Sky and Telescope - July 2017 - 32
A Technology Past Its Limit
polishing to avoid surface distortions. Grinding the objective lenses also went slowly; only the photographic lens was
ﬁnished when the telescope was installed for the exhibition's
opening in April 1900.
At the Palais de l'Optique
The great telescope was the centerpiece of the exhibition's
"Palace of Optics," located right by the Eiffel Tower. It also
included a giant kaleidoscope, a hall of mirrors, and a hall
that could hold more than 3,000 people for lectures on
astronomy. A 60-meter horizontal tube was built in the Foucault Gallery, made of 24 cylinders of 2-mm sheet steel 1.5
meters in diameter. Resting on pillars towering 7 meters tall
and running the length of a dedicated exhibit space, the tube
weighed 21,000 kilograms. Stairs led up to viewing balconies
that ran the length of the tube on both sides. The ﬁnished
photographic objective lens was mounted at the north end. A
moveable section of tube at the south end let operators select
J U L Y 2 0 1 7 * SK Y & TELESCOPE
an eyepiece for visual use or a plate holder for photography.
The unﬁnished visual objective was displayed elsewhere.
The siderostat stood 10 meters tall at the north end of the
Foucault Gallery in the Paul Gautier Room, under sections
of roof and walls that could be slid to the north and south to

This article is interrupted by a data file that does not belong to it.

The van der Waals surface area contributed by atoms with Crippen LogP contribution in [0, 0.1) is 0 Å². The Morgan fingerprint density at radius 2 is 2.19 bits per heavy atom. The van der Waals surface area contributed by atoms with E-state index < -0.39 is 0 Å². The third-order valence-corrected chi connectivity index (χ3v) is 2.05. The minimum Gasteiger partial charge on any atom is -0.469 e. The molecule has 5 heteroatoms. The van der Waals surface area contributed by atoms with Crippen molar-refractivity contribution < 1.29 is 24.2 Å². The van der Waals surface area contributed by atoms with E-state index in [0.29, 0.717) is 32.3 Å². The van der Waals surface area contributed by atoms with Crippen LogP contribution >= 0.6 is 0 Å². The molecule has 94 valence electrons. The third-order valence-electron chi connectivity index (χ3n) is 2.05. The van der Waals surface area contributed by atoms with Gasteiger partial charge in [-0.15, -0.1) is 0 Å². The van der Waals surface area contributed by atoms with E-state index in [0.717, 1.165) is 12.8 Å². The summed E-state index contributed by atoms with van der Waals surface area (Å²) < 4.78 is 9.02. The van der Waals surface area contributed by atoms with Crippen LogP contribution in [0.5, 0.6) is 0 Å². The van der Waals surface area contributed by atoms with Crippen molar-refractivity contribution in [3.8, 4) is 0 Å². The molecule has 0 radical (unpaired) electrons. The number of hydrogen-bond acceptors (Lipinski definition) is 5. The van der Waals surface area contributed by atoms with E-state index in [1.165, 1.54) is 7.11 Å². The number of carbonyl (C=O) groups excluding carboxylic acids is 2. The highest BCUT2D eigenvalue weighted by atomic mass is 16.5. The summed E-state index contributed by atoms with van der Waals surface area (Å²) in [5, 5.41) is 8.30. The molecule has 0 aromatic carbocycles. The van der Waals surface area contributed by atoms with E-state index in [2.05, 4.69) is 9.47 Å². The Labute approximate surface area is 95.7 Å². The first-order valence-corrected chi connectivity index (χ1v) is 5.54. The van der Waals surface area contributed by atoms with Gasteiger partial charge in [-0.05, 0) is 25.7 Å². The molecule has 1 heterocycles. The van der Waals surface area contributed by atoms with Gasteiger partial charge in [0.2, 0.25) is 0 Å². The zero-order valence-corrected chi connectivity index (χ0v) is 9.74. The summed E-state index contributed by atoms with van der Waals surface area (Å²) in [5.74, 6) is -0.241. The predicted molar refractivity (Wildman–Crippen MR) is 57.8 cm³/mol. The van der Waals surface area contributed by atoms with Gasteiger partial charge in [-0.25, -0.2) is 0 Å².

expose the sky. The base of the mirror's pivoting fork mount
ﬂoated in 60 liters of mercury to smooth its motion. A clock
drive kept the selected celestial object in the center of the
visual ﬁeld. However, objects rotated around the center as
the mirror turned to follow the sky, so photography required
another clock drive to rotate the plate holder.
As displayed, the whole telescope cost an estimated 1.4
million francs: roughly $300,000 at the time, or $8.2 million
today, and that did not include ﬁnal installation in an observatory. By comparison, the Carnegie Institution of Washington
would spend a similar amount, about $10 million in today's
dollars, building the immensely productive 100-inch Hooker
reﬂector in Mount Wilson Observatory. The 100-inch saw ﬁrst
© LÉON E T LÉ V Y / LÉON E T LÉ V Y / ROG ER VIOLLE T / THE IM AG E WOR KS
LIGHT PIPE Two hundred feet of steel pipe, weighing more than 10 tons, encircled the light beam on its way to focus. A cloth shroud or even just a
few light baffles might have done better; telescope makers have learned to keep as much mass as possible away from the light path to reduce distorting thermal effects. Observers thought that the city air was causing poor images, but the massive, unventilated metal tube could not have helped.